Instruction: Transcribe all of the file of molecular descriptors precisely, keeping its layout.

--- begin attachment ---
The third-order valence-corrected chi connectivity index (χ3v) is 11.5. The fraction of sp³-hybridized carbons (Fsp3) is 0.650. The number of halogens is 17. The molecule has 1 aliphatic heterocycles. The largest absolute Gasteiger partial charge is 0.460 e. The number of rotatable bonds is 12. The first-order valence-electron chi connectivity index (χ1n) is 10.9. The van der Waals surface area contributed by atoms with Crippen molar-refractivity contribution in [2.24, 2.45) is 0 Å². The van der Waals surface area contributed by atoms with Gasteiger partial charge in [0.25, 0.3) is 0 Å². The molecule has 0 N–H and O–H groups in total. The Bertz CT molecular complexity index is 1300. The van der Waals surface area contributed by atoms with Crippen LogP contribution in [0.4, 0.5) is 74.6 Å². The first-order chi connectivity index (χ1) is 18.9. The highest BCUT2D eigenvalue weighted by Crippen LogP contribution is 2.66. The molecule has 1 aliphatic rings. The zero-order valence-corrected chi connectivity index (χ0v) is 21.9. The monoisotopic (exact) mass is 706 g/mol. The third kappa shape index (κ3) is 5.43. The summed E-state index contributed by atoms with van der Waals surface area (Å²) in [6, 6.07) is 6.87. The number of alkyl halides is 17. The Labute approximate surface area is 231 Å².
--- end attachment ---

The third-order valence-corrected chi connectivity index (χ3v) is 11.5. The fraction of sp³-hybridized carbons (Fsp3) is 0.650. The number of halogens is 17. The molecule has 1 aliphatic heterocycles. The largest absolute Gasteiger partial charge is 0.460 e. The number of rotatable bonds is 12. The first-order valence-electron chi connectivity index (χ1n) is 10.9. The van der Waals surface area contributed by atoms with Crippen molar-refractivity contribution in [2.24, 2.45) is 0 Å². The van der Waals surface area contributed by atoms with Gasteiger partial charge in [0.25, 0.3) is 0 Å². The molecule has 0 N–H and O–H groups in total. The Bertz CT molecular complexity index is 1300. The van der Waals surface area contributed by atoms with Crippen LogP contribution in [0.4, 0.5) is 74.6 Å². The first-order chi connectivity index (χ1) is 18.9. The highest BCUT2D eigenvalue weighted by Crippen LogP contribution is 2.66. The molecule has 1 aliphatic rings. The zero-order valence-corrected chi connectivity index (χ0v) is 21.9. The monoisotopic (exact) mass is 706 g/mol. The third kappa shape index (κ3) is 5.43. The summed E-state index contributed by atoms with van der Waals surface area (Å²) in [6, 6.07) is 6.87. The number of alkyl halides is 17. The Labute approximate surface area is 231 Å².